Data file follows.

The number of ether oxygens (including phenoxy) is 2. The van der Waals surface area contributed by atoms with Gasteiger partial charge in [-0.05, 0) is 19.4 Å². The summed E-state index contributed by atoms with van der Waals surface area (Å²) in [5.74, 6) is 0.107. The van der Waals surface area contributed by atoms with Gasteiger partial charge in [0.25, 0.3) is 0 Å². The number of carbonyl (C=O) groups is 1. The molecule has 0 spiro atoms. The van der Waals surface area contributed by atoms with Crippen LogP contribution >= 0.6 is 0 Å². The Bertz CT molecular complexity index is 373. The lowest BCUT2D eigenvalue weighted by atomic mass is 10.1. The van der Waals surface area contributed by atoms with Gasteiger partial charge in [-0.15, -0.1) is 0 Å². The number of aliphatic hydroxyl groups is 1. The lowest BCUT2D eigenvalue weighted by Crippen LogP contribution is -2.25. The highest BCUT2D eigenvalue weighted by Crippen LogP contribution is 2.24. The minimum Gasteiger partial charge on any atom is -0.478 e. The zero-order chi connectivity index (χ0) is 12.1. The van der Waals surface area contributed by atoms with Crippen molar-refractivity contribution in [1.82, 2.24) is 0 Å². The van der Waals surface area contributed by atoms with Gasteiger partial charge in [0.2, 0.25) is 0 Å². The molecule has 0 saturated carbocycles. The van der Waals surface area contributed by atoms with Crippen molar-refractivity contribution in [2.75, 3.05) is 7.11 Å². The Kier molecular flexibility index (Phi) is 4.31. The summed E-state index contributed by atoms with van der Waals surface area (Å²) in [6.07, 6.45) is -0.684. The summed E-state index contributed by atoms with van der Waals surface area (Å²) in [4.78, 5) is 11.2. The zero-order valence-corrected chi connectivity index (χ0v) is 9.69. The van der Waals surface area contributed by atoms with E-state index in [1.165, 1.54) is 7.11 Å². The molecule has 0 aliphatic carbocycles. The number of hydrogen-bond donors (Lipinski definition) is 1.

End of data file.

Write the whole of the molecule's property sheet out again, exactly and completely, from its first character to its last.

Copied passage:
The number of ether oxygens (including phenoxy) is 2. The van der Waals surface area contributed by atoms with Gasteiger partial charge in [-0.05, 0) is 19.4 Å². The summed E-state index contributed by atoms with van der Waals surface area (Å²) in [5.74, 6) is 0.107. The van der Waals surface area contributed by atoms with Gasteiger partial charge in [0.25, 0.3) is 0 Å². The number of carbonyl (C=O) groups is 1. The molecule has 0 spiro atoms. The van der Waals surface area contributed by atoms with Crippen LogP contribution >= 0.6 is 0 Å². The Bertz CT molecular complexity index is 373. The lowest BCUT2D eigenvalue weighted by atomic mass is 10.1. The van der Waals surface area contributed by atoms with Gasteiger partial charge in [-0.15, -0.1) is 0 Å². The number of aliphatic hydroxyl groups is 1. The lowest BCUT2D eigenvalue weighted by Crippen LogP contribution is -2.25. The highest BCUT2D eigenvalue weighted by Crippen LogP contribution is 2.24. The minimum Gasteiger partial charge on any atom is -0.478 e. The zero-order chi connectivity index (χ0) is 12.1. The van der Waals surface area contributed by atoms with Crippen molar-refractivity contribution in [1.82, 2.24) is 0 Å². The van der Waals surface area contributed by atoms with Gasteiger partial charge in [0.2, 0.25) is 0 Å². The molecule has 0 saturated carbocycles. The van der Waals surface area contributed by atoms with Crippen molar-refractivity contribution in [2.75, 3.05) is 7.11 Å². The Kier molecular flexibility index (Phi) is 4.31. The summed E-state index contributed by atoms with van der Waals surface area (Å²) in [6.07, 6.45) is -0.684. The summed E-state index contributed by atoms with van der Waals surface area (Å²) in [4.78, 5) is 11.2. The zero-order valence-corrected chi connectivity index (χ0v) is 9.69. The van der Waals surface area contributed by atoms with E-state index in [1.165, 1.54) is 7.11 Å². The molecule has 0 aliphatic carbocycles. The number of hydrogen-bond donors (Lipinski definition) is 1.